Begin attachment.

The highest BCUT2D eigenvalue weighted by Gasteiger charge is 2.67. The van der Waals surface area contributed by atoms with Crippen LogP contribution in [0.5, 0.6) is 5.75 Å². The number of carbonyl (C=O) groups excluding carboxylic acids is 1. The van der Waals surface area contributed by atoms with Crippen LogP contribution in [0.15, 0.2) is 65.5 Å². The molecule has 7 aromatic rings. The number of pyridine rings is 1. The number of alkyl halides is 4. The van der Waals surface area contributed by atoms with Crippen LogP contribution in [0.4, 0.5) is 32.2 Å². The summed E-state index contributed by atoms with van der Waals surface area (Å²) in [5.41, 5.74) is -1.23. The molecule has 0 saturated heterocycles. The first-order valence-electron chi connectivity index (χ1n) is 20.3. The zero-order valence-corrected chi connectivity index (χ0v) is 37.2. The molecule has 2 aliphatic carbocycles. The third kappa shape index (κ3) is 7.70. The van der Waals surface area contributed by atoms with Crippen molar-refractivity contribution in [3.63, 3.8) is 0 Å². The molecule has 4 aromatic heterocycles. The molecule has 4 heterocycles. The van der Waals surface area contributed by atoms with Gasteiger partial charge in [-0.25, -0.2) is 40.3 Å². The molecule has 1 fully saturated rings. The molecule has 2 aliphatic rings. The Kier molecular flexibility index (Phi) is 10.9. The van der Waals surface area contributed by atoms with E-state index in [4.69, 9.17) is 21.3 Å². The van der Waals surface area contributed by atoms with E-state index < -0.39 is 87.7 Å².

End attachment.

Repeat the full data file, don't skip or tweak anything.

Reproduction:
The highest BCUT2D eigenvalue weighted by Gasteiger charge is 2.67. The van der Waals surface area contributed by atoms with Crippen LogP contribution in [0.5, 0.6) is 5.75 Å². The number of carbonyl (C=O) groups excluding carboxylic acids is 1. The van der Waals surface area contributed by atoms with Crippen LogP contribution in [0.15, 0.2) is 65.5 Å². The molecule has 7 aromatic rings. The number of pyridine rings is 1. The number of alkyl halides is 4. The van der Waals surface area contributed by atoms with Crippen LogP contribution in [0.4, 0.5) is 32.2 Å². The summed E-state index contributed by atoms with van der Waals surface area (Å²) in [5.41, 5.74) is -1.23. The molecule has 0 saturated heterocycles. The first-order valence-electron chi connectivity index (χ1n) is 20.3. The zero-order valence-corrected chi connectivity index (χ0v) is 37.2. The molecule has 2 aliphatic carbocycles. The third kappa shape index (κ3) is 7.70. The van der Waals surface area contributed by atoms with Crippen molar-refractivity contribution in [3.63, 3.8) is 0 Å². The molecule has 4 aromatic heterocycles. The molecule has 4 heterocycles. The van der Waals surface area contributed by atoms with Gasteiger partial charge in [-0.25, -0.2) is 40.3 Å². The molecule has 1 fully saturated rings. The molecule has 2 aliphatic rings. The Kier molecular flexibility index (Phi) is 10.9. The van der Waals surface area contributed by atoms with E-state index in [4.69, 9.17) is 21.3 Å². The van der Waals surface area contributed by atoms with E-state index < -0.39 is 87.7 Å².